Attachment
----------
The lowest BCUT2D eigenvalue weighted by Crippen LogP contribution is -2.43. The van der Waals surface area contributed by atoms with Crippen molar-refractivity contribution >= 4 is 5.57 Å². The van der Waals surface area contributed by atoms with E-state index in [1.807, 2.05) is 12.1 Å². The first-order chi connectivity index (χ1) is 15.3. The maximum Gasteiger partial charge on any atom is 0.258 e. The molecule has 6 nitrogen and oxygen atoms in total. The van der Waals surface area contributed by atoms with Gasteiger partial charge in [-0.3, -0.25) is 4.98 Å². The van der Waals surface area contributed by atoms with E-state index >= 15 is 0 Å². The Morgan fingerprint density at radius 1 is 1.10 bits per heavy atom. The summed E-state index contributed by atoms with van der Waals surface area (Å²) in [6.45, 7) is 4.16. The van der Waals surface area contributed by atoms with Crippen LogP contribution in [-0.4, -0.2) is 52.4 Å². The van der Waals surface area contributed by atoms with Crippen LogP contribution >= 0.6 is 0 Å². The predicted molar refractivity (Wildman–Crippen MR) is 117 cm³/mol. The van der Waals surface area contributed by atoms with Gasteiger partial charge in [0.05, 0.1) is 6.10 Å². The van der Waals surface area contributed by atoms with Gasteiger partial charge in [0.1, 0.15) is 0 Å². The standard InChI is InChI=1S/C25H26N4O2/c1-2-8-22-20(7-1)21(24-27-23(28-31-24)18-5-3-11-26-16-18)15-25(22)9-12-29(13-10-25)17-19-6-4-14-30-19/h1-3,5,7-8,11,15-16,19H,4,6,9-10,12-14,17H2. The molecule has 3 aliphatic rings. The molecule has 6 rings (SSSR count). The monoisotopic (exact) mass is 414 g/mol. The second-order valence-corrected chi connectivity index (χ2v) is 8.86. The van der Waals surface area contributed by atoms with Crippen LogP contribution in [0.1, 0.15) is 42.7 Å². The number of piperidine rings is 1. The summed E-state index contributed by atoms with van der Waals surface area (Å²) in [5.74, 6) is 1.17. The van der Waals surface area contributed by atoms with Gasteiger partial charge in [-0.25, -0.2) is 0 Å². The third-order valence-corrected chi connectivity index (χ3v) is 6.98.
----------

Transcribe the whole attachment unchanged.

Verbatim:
The lowest BCUT2D eigenvalue weighted by Crippen LogP contribution is -2.43. The van der Waals surface area contributed by atoms with Crippen molar-refractivity contribution >= 4 is 5.57 Å². The van der Waals surface area contributed by atoms with E-state index in [1.807, 2.05) is 12.1 Å². The first-order chi connectivity index (χ1) is 15.3. The maximum Gasteiger partial charge on any atom is 0.258 e. The molecule has 6 nitrogen and oxygen atoms in total. The van der Waals surface area contributed by atoms with Gasteiger partial charge in [-0.3, -0.25) is 4.98 Å². The van der Waals surface area contributed by atoms with E-state index >= 15 is 0 Å². The Morgan fingerprint density at radius 1 is 1.10 bits per heavy atom. The summed E-state index contributed by atoms with van der Waals surface area (Å²) in [6.45, 7) is 4.16. The van der Waals surface area contributed by atoms with Crippen LogP contribution in [-0.4, -0.2) is 52.4 Å². The van der Waals surface area contributed by atoms with Crippen LogP contribution >= 0.6 is 0 Å². The predicted molar refractivity (Wildman–Crippen MR) is 117 cm³/mol. The van der Waals surface area contributed by atoms with Gasteiger partial charge in [0.05, 0.1) is 6.10 Å². The van der Waals surface area contributed by atoms with Gasteiger partial charge in [0.1, 0.15) is 0 Å². The standard InChI is InChI=1S/C25H26N4O2/c1-2-8-22-20(7-1)21(24-27-23(28-31-24)18-5-3-11-26-16-18)15-25(22)9-12-29(13-10-25)17-19-6-4-14-30-19/h1-3,5,7-8,11,15-16,19H,4,6,9-10,12-14,17H2. The molecule has 3 aliphatic rings. The molecule has 6 rings (SSSR count). The monoisotopic (exact) mass is 414 g/mol. The second-order valence-corrected chi connectivity index (χ2v) is 8.86. The van der Waals surface area contributed by atoms with Crippen LogP contribution in [0.1, 0.15) is 42.7 Å². The number of piperidine rings is 1. The summed E-state index contributed by atoms with van der Waals surface area (Å²) in [5.74, 6) is 1.17. The van der Waals surface area contributed by atoms with Gasteiger partial charge in [-0.25, -0.2) is 0 Å². The third-order valence-corrected chi connectivity index (χ3v) is 6.98.